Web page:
The United Nation’s Food and Agriculture Organization (FAO) Food Price Index continued to decline in March, dropping 1.5 percent to 173.8 points from February. Overall, the Food Index has been falling steadily since April 2014, on account of large global supplies for most commodities tracked by FAO.
A sharp fall in the price index for sugar, which reached its lowest level since February 2009, together with dipping prices for vegetable oils, cereals and meat, more than offset a rise in dairy prices and contributed to the lower index.
The Cereal Price Index averaged 169.8 points in March, down 1.1 percent from February and as much as 18.7 percent below its level a year earlier. The downward trend in 2015 has been mainly due to large export supplies and mounting inventories, in particular for wheat and maize.
The Vegetable Oil Index averaged 151.7 points in March, nearly 5 points below the February level and reaching the lowest value since September 2009. The slide was driven by palm and soy oils. While palm oil quotations eased further on continued weak global import demand, the drop in soy oil prices reflected good progress in South America’s bumper soybean harvest, combined with rising global inventories and expectations of record soybean plantings in the United States. Persistent weakness in crude oil prices also continued to weigh on the vegetable oil complex as a whole.
The Dairy Price Index rose in March for the second consecutive month to average 184.9 points, up 1.7 percent from February. The increases were pronounced for whole milk powder (up 10.7 percent), followed by skimmed milk powder (up 7.0 percent) and butter (up 2.1 percent). Cheese quotations declined by 3 percent. Limited export supplies in Oceania and Europe was the principal cause of the reversal of the falling world dairy price trend that prevailed between March 2014 and January 2015.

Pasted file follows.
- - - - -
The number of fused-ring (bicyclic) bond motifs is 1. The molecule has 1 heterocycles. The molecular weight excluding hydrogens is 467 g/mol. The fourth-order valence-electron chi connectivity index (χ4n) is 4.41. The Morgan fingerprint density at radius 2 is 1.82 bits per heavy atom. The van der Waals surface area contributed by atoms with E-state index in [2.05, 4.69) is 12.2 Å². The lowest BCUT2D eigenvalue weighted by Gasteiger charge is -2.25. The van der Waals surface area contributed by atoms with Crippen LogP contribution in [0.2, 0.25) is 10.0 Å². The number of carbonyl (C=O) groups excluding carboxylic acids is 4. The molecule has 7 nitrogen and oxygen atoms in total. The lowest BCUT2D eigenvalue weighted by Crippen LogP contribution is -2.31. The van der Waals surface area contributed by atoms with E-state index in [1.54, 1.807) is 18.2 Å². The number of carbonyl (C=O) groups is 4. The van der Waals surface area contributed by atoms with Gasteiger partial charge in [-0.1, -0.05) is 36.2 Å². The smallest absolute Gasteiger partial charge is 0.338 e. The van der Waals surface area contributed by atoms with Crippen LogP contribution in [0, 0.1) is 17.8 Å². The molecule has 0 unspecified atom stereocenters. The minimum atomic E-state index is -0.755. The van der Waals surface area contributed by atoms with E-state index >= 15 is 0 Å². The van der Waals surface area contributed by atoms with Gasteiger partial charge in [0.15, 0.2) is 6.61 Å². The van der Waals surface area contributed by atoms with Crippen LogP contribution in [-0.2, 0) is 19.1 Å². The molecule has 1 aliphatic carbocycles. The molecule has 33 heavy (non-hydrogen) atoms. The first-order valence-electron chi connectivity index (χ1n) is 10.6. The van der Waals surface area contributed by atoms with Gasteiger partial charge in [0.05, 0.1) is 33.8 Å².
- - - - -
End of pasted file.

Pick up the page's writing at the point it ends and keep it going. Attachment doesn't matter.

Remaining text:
The Meat Price Index averaged 177 points in March, down 1.8 points from its revised February value. The reduction was caused by lower pig meat and poultry quotations, but prices for ovine meat also fell. Bovine meat quotations were largely unchanged. Since reaching an historic peak last July, the Index has fallen each month. Reduced import demand in Asia, where several countries recorded large production gains, and in the Russian Federation, which continues to impose restrictions on imports, have been important factors underlying the drop in prices.
The Sugar Price Index averaged 187.9 points in March, down 19.1 points (9.2 percent) from February—its lowest level since February 2009. The decline reflected improved crop prospects in major sugar producing countries, in particular Brazil, the world’s largest producer and exporter of sugar, but also the continued weakening of the Brazilian currency against the U.S. dollar that dropped by more than 10 percent over the month.